Good on yer, Peter. Talk about the weak! That "Oh, please, do not politicise the issue" is typical. The Teabaggers weren't squealing like that when they stood up to Obama and made him blink. What a victory, and one for our own little pals from Cecaust to emulate.
      Anyway, if you have another spare day, and can dial up Netflix on your pedal radio, catch up with 'House of Cards'. Exploitation of weaknesses as an art-form and guarantee of political success.
      Hope you caught up with https://twitter.com/davpope/status/391386015249596416 and his "third panel". Cheeky!

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  19. Jai Parratt

    logged in via Facebook

    interesting if you go to Tony Abbots Facebook page you you will see him posing in full fire fighting gear, is this making making political a statement of some sort .Reminds of Putin

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    1. David Arthur

      resistance gnome

      In reply to Jai Parratt

      To his credit, Tony Abbott actually does volunteer. To that extent, he's fair dinkum.

      Beyond that, he's as Australian as Herbert Badgery.

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  20. Gil Hardwick

    anthropologist, historian, novelist, editor and publisher at eBooks West

    It does need to be pointed out further, it seems, that NSW since WWII has been dominated by Labor.

    Residential planning is not a Federal matter but state, and serious questions need to be asked on how all the building in dry schlerophyll forest came to be approved.

    While Abbott is the member for Warringah, which I dare concede is Sydney northern suburb, I find no record that he ever sat in the NSW parliament.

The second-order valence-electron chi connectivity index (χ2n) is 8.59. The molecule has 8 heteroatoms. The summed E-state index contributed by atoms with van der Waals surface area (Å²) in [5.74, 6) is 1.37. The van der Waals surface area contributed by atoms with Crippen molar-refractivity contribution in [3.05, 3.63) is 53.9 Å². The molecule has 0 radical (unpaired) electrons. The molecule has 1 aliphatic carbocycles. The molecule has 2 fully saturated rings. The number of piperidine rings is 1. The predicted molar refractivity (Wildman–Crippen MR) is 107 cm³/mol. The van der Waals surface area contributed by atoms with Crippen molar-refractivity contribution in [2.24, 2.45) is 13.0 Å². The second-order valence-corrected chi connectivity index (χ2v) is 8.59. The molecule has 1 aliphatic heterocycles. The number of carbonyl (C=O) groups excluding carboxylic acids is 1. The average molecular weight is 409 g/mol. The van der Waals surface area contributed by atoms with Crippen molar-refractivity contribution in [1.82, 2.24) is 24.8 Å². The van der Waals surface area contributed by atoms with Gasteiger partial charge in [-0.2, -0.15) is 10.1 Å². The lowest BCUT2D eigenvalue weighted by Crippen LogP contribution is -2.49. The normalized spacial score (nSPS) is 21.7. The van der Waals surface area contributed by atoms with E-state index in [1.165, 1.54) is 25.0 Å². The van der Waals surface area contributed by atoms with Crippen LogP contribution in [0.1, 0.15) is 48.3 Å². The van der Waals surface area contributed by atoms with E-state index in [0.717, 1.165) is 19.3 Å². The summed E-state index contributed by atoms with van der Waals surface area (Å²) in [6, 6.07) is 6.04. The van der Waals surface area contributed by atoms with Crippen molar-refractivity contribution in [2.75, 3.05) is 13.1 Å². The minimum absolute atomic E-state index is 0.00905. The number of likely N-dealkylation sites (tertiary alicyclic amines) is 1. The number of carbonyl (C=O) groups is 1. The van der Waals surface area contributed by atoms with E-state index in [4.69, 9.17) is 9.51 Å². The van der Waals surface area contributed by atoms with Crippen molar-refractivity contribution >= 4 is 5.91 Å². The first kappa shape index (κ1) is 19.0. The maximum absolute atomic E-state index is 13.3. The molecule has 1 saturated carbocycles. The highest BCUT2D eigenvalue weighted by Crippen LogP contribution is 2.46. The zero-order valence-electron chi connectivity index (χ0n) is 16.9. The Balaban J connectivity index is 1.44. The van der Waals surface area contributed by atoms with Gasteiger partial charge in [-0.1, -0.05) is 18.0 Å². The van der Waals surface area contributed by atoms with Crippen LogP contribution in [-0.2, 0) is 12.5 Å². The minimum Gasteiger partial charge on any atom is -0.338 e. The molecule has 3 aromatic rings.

If there is to be pointing of fingers, the obvious targets are Nifty Wran, Bob Carr and Morris Iemma.

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    1. Mike Hansen

      Mr.

      In reply to Gil Hardwick

      The current government of NSW is the LNP. Has been for the last 2 1/2 years.

      I appreciate that it can be easy to overlook facts when you are so busy bloviating.

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    2. Gil Hardwick

      anthropologist, historian, novelist, editor and publisher at eBooks West

      In reply to Mike Hansen

      LNP in government in NSW for the past 2 1/2 years?

      What, Mike, are you seriously trying to have us believe that this climate change has all come about in the last 2 1/2 years, caused by the Liberal Party being in government in NSW?

      And you've found a new word, have you?

      Bloviating. Rolls around on your tongue, does it?

      Fun, words, aren't they.

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    3. Andrew Nichols

      Digital Drudge

      In reply to Gil Hardwick

      The obvious point is that there's been a coalition government for 2 1/2 years.

      The ALP are no longer in power.

      The coalition have had 2 1/2 years to act on the ALP's (no doubt bullied by The Greens) ineffectual fire policies.

      Why haven't they?

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    4. David Arthur

      resistance gnome

      In reply to Gil Hardwick

      Err, a great deal of Sydney's outer suburban expansion occurred under the Premiership of Bob "Plain Brown Envelope" Askin.

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    5. Suzy Gneist
      Suzy Gneist is a Friend of The Conversation.

      Multi-tasker at Graphic Design & Montville Coffee

      In reply to Gil Hardwick

      And here I thought you were talking about residential planning, not climate change, Gil - how did the response to who is in charge of residential planning for the last 2 1/2 years turn into 'climate change has all come about in the last 2 1/2 years' in your understanding?

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  21. Dallas Beaufort

    logged in via Facebook

    Nanny states ignorance of excessive fuel loads is conveniently missing in action as usual..

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  22. Rene Oldenburger

    Haven't got one

    DEATHS from Sydney’s extreme heat are expected to triple by the end of the century as the city cops the brunt of global warming, a leaked climate change draft report warns.

    So how many deaths are currently contributed to heat in Sydney

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  23. Pat Moore

    gardener